But much of it was far harder and far messier than we ever envisioned: filled with disappointments and dead ends, griefs and betrayals, deep hurts and lingering questions; always with the grinding pressure of long hours, and high expectations, and no money, and no end to any of it in sight, even after years of hard labor.

As my joy began to wither, as my body experienced the pain of too many gas station meals and seventy-hour workweeks, as my spirit began to shake under the relentless pressure and the unshakeable conviction that things were not going as planned, I realized two things: this work had broken me, and I didn’t know how to stop.

This is a common tale, especially for people of faith. We think that God has guaranteed our particular story a happy ending. We tell ourselves that we just need to hold on until we reach our promised conclusion. The turnaround is always right around the corner, we insist; we just need to hold on until we get there. And so, what starts as healthy persistence turns into obsession. We become the animated caricature of our own expectations, willing to do anything, try anything, sacrifice anything, just so we can keep going. We become robots in our own lives; so automated by our own habits that we lose any sense of agency, because we fear what will happen if we let go.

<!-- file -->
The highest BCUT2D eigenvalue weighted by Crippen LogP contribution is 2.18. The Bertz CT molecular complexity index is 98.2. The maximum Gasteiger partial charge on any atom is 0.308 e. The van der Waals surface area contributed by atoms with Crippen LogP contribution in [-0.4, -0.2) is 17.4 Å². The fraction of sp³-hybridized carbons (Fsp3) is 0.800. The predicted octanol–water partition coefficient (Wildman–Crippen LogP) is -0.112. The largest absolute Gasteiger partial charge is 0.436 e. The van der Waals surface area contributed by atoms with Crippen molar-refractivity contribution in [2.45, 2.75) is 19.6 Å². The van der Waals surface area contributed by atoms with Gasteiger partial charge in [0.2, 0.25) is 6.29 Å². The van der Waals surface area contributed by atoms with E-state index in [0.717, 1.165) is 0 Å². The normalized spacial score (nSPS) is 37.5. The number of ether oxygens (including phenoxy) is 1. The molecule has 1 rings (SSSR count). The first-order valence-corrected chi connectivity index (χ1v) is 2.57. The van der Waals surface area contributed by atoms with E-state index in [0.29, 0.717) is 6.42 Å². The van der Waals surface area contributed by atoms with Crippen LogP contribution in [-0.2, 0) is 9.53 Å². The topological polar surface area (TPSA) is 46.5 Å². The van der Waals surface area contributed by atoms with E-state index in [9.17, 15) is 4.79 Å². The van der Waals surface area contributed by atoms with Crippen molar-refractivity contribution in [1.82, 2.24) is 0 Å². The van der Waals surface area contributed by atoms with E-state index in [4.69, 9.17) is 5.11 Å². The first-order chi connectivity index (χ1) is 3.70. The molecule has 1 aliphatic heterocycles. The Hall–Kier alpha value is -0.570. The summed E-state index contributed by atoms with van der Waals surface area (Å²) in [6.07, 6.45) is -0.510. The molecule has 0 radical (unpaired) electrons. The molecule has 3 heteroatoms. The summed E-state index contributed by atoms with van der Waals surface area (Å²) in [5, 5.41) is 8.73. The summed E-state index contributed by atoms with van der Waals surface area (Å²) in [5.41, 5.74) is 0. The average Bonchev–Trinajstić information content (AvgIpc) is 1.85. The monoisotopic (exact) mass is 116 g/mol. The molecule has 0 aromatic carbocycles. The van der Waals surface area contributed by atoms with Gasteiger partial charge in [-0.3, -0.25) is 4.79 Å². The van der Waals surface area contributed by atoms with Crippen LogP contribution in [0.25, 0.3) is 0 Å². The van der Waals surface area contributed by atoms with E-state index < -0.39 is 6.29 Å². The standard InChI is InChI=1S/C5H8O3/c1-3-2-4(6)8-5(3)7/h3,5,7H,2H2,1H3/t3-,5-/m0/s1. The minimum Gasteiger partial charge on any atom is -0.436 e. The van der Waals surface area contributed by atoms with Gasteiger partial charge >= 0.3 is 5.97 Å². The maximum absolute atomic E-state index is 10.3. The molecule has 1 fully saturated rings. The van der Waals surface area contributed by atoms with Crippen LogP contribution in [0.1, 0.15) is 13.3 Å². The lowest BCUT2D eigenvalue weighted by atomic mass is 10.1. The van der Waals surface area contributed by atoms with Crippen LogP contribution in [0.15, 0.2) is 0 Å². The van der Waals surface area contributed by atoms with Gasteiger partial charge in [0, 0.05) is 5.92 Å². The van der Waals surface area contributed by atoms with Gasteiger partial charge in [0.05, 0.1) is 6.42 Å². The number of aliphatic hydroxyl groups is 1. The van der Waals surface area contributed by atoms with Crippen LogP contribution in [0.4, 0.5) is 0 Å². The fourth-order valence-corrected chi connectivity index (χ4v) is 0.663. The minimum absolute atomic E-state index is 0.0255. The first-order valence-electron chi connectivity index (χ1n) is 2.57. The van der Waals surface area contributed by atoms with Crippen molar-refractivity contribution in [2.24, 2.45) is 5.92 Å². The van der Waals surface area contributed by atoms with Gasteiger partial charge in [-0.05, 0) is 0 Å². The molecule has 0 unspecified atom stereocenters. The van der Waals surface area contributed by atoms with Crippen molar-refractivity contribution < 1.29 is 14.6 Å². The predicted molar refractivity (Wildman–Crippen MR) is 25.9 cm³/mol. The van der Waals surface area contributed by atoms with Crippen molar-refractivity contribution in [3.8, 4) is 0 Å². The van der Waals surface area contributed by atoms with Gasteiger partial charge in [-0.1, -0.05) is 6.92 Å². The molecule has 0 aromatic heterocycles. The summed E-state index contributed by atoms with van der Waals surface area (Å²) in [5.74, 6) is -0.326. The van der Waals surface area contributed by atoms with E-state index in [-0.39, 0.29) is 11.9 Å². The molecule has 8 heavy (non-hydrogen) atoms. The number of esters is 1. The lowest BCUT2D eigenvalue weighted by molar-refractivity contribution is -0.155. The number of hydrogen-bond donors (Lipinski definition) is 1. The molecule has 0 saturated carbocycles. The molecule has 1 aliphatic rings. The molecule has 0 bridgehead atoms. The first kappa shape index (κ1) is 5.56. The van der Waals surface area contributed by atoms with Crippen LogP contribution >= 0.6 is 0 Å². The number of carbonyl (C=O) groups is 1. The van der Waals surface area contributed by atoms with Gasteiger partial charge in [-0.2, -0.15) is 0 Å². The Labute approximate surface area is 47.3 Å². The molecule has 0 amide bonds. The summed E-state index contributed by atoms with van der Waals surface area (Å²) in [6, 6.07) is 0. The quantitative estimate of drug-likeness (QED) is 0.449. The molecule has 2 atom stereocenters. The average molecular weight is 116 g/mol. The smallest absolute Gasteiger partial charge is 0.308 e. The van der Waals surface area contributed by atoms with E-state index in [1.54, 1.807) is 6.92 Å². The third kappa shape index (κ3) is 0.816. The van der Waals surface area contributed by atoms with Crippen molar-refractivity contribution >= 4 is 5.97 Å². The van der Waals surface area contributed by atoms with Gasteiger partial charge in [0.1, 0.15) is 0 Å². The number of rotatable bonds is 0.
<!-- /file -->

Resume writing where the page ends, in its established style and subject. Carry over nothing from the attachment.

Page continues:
And that’s when the good news for us becomes not Easter, but Good Friday.

I remember the Good Friday moment for us. We had taken a month-long sabbatical, my desperate attempt to recover my health and get a break from the nearly ceaseless anxiety attacks I experienced daily. We decided that if six people would sign up for an in-depth spiritual and leadership formation class with us, then we would continue. In the end, only four did, and after receiving the final “no” on our list, I remember feeling an overwhelming sense of relief, because it meant that the work could finally just end.

Not that the ending was easy. Death never is. For us, there was no Mr. Holland’s Opus moment—just a sad little death-denying worship service, followed by nine lonely months as we packed our possessions, sold our house, and moved to an island off the coast of Maine to start over again.